The average take home pay of workers on the minimum wage increased over the years from 2016-2018, according to new research from the Economic and Social Research Institute.
The report also finds that the hours worked by some on the minimum wage, fell by almost one hour per week.
But the increase in the minimum wage offset any loss of earnings from fewer hours worked.
The report found the reduction in hours worked varied across employment sectors.
In industry, which is mostly made up of jobs in manufacturing, hours worked fell by three hours per week.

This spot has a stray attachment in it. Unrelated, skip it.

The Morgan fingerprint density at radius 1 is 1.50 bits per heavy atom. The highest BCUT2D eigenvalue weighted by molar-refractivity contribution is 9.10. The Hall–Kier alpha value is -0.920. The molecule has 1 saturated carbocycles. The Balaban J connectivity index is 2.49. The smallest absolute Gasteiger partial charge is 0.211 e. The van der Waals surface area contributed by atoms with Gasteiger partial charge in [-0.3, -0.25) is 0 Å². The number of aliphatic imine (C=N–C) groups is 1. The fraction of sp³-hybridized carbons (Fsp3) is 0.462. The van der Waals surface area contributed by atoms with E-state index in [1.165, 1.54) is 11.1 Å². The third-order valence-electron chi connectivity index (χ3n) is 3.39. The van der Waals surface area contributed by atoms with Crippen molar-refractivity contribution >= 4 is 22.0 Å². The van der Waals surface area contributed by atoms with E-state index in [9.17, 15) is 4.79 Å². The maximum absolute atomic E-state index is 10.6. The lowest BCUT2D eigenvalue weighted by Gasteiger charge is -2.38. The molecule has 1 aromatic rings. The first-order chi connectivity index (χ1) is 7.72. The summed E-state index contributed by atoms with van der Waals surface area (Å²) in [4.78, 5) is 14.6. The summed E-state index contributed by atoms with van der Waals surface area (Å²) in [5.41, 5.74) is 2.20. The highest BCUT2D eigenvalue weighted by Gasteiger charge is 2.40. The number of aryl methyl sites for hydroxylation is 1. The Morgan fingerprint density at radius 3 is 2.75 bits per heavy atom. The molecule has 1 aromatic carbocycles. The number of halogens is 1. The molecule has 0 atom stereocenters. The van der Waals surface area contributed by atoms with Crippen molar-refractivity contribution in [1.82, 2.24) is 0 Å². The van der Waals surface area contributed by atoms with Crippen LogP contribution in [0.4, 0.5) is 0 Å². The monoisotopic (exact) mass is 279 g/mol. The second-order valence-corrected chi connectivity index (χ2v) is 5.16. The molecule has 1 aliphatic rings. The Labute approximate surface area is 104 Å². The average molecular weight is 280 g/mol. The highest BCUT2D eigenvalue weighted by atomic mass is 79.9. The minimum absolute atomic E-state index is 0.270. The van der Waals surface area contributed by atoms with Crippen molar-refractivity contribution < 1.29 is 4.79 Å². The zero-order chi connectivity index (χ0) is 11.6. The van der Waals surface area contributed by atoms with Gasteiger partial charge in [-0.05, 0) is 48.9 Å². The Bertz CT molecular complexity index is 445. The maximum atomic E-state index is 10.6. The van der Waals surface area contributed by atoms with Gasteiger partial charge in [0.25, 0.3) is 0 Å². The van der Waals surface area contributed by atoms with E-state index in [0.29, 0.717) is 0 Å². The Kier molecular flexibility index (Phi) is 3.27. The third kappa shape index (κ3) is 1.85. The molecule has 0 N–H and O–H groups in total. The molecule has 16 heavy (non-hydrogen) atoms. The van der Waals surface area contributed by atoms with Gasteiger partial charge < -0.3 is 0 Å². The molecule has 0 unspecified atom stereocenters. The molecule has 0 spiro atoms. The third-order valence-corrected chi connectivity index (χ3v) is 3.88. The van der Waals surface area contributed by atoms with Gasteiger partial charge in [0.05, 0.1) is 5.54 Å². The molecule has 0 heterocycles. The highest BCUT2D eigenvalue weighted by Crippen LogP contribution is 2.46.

In accommodation and food, the fall was two-and-a-half hours per week.
In both these cases, the increase in earnings was enough to offset the falloff in hours worked.
The report notes that more research is needed to understand exactly why there was a falloff in the number of hours worked in the industry sector, where minimum wage workers tend to be older and full time compared to other sectors where minimum wage earners are younger and the minimum wage is a ‘stepping stone’ to higher pay.
The minimum wage has been increased by government every year since 2016 following recommendations from the Low Pay Commission.
The study was funded by the Commission.
The minimum wage was increased in the last Budget by 30c and currently stands at €10.50 an hour.